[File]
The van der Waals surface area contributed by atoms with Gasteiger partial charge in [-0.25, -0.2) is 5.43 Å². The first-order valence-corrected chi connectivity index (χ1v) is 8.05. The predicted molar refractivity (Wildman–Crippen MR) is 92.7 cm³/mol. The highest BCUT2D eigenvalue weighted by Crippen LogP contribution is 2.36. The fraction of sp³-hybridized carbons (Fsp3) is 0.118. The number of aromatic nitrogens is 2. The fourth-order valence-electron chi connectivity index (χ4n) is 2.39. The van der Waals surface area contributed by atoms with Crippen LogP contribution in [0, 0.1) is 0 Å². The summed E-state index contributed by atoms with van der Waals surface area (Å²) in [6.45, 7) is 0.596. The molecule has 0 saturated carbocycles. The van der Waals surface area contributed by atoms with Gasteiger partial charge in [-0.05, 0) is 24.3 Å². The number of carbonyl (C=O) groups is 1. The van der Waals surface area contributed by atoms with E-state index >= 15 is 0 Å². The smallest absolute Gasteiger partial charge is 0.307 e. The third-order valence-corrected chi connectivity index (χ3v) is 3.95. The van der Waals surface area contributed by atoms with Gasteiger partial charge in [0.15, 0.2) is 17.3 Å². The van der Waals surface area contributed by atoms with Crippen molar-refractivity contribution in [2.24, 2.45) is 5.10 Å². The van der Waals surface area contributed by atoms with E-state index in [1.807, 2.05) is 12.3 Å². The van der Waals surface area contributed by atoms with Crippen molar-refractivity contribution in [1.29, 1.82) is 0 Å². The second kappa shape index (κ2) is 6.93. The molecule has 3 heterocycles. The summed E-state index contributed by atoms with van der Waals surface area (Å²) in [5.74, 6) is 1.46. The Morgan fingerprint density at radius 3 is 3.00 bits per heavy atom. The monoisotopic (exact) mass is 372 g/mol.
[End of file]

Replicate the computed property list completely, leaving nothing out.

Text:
The van der Waals surface area contributed by atoms with Gasteiger partial charge in [-0.25, -0.2) is 5.43 Å². The first-order valence-corrected chi connectivity index (χ1v) is 8.05. The predicted molar refractivity (Wildman–Crippen MR) is 92.7 cm³/mol. The highest BCUT2D eigenvalue weighted by Crippen LogP contribution is 2.36. The fraction of sp³-hybridized carbons (Fsp3) is 0.118. The number of aromatic nitrogens is 2. The fourth-order valence-electron chi connectivity index (χ4n) is 2.39. The van der Waals surface area contributed by atoms with Crippen LogP contribution in [0, 0.1) is 0 Å². The summed E-state index contributed by atoms with van der Waals surface area (Å²) in [6.45, 7) is 0.596. The molecule has 0 saturated carbocycles. The van der Waals surface area contributed by atoms with Gasteiger partial charge in [-0.05, 0) is 24.3 Å². The number of carbonyl (C=O) groups is 1. The van der Waals surface area contributed by atoms with E-state index >= 15 is 0 Å². The smallest absolute Gasteiger partial charge is 0.307 e. The third-order valence-corrected chi connectivity index (χ3v) is 3.95. The van der Waals surface area contributed by atoms with Gasteiger partial charge in [0.15, 0.2) is 17.3 Å². The van der Waals surface area contributed by atoms with Crippen molar-refractivity contribution in [2.24, 2.45) is 5.10 Å². The van der Waals surface area contributed by atoms with E-state index in [1.807, 2.05) is 12.3 Å². The van der Waals surface area contributed by atoms with Crippen molar-refractivity contribution in [1.29, 1.82) is 0 Å². The second kappa shape index (κ2) is 6.93. The molecule has 3 heterocycles. The summed E-state index contributed by atoms with van der Waals surface area (Å²) in [5.74, 6) is 1.46. The Morgan fingerprint density at radius 3 is 3.00 bits per heavy atom. The monoisotopic (exact) mass is 372 g/mol.